The Multiple School Years: Multiples at Secondary School

The aim here is to deal only with issues of adolescent multiples and schooling. More information about adolescent multiples, in general, can be found in Rosambeau’s (1987) book and David Hay’s chapter in Sandbank (1999).

What is different about being a multiple at adolescence?
For every young person, adolescence means three things

  • Going from the top of the primary school to the bottom of the pecking order at secondary school. In primary school, being multiples often meant recognition, but this may well not be the same at adolescence.“I can’t work out what happened when my twins got to secondary school. At primary school, they seemed so great. Now one or another is at the principal’s office every day. It’s like they want to do the wrong things, so they get attention.”Many years ago Helen Koch (1966) in one of the few detailed studies of twins at school age coined the term “the prima donna” effect for twins who can no longer rely on their twin status to acquire and retain friends. In the absence of good social skills, they go “over the top” in trying to get attention.
  • Going to secondary school with the very different demands on organizational skills as you get yourself from class to class and teacher to teacher. Many of the issue about separation of multiples no longer apply as they choose their own set of school subjects that reflect their interests and abilities. At the same time, problems of attention may become more obvious, especially when there are not others to watch out for you:” I know my triplets are not fantastic at school, but now they are at secondary school, it is so hard. They forget assignments; they forget books-they would forget to go to school unless I drove them…There used to be a trio-now there are three individuals going different ways, and they don’t support each other like they used to”. While ADHD is formally meant to be evident by age seven, our experience is that girls with the Inattentive form may manage till secondary school, when the extra demands on their organizational skills really identify there is a problem that must be addressed by the young person, the family, and the school.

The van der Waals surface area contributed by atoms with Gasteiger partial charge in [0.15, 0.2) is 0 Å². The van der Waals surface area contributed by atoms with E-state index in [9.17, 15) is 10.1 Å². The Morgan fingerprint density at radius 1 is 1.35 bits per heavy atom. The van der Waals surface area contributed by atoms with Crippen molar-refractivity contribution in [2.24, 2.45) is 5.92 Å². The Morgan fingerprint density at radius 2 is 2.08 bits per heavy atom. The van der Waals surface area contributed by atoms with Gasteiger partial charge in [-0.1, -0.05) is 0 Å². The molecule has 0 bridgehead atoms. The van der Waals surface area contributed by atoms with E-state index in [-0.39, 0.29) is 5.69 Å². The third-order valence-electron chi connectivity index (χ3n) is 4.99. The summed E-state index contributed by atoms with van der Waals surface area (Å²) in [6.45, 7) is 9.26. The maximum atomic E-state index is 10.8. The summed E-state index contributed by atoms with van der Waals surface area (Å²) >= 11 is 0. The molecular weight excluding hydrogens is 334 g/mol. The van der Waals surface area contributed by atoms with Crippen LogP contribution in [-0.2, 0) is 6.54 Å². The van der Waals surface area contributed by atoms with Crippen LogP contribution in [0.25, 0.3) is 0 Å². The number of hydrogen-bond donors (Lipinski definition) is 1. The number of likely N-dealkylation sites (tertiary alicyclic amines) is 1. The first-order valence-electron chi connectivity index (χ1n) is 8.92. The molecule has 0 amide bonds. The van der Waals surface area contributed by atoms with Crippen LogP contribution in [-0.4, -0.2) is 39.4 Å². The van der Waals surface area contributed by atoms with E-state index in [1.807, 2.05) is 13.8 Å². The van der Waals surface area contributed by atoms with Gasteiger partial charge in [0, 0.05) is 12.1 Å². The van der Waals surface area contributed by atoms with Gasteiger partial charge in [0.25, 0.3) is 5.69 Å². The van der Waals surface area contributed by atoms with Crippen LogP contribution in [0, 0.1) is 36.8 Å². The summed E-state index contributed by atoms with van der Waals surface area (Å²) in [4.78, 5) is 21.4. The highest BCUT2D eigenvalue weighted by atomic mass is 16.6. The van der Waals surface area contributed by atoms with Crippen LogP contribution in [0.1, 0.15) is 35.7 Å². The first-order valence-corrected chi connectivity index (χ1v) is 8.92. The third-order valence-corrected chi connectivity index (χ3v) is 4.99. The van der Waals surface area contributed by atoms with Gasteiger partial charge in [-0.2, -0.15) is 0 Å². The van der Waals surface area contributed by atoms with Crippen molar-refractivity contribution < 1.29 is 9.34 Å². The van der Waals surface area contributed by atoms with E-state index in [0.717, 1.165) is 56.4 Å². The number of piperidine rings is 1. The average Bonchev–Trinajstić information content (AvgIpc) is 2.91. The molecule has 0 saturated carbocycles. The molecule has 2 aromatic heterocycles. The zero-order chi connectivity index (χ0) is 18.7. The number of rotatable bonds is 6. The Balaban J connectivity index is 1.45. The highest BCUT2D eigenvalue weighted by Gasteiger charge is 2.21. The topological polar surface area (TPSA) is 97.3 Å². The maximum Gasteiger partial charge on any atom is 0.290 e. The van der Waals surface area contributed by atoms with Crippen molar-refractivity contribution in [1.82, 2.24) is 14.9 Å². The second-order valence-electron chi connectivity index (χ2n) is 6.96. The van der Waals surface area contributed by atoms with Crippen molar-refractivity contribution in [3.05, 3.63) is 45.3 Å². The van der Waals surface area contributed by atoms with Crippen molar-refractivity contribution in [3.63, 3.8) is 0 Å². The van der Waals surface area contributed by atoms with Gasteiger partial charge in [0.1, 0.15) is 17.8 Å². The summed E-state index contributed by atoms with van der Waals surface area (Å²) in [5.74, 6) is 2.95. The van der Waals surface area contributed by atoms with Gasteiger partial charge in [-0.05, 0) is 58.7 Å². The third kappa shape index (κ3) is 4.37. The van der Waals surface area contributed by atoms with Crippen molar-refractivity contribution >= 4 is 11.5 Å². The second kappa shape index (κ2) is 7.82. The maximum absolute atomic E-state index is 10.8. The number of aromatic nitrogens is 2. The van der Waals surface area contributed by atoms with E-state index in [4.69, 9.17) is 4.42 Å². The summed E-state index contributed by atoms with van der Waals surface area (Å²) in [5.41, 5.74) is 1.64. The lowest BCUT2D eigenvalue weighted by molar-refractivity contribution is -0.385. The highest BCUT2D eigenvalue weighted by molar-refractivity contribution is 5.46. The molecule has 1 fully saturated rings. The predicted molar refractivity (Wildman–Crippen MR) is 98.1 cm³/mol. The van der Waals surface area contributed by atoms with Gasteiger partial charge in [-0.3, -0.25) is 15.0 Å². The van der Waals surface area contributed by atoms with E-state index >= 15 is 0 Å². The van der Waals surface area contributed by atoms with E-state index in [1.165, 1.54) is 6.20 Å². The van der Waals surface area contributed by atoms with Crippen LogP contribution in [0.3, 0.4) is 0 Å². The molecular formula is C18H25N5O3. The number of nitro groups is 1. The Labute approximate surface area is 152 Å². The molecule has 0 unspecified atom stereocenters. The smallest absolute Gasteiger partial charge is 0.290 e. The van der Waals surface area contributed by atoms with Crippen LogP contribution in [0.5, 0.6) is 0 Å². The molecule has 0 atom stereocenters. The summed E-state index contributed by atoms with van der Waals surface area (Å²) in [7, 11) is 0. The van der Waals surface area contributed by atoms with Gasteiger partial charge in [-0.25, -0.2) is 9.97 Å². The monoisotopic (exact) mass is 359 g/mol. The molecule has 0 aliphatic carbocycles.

• Becoming a young and independent adult
    Every adolescent has to become independent from parents. But multiples need to become independent also from each other. And society has a lot of responsibility to accept in such obvious areas as eating and body image“My twin girls counted the peas on their plate. If one had an extra pea, then she/me/the galaxy wanted her to be fat-how could I cope?”While this may not seem to be a school issue, it really highlights differences between multiples and single-born children in the recognition of individuality. The French psychologist Rene Zazzo coined the term “the coupling effect” where twins may exaggerate differences between each other, to try to show their independence. That may go as far as one deliberately underachieving at school to emphasize being “different” from the other twin or higher multiples. There is a clear role here for parents to work in conjunction with the school. Often parents will be the only ones who have seen how the twins or higher multiples were similar earlier in their school careers and how differences have developed. To the school, it is just that one child is outperforming the other multiple(s) and is attributed just to differences between siblings At this age; it is really a question of the school, the parents and the multiples working together to sort out what is happening. This is an interesting paradox from the usual complaint of many multiple-birth families that parent-teacher meetings often try to cover all the multiples at one session, rather than recognizing individuality by scheduling separate sessions. The “couple effect” does mean a more holistic approach, recognizing multiples about each other, rather than just as individual members of the school.


References: See here




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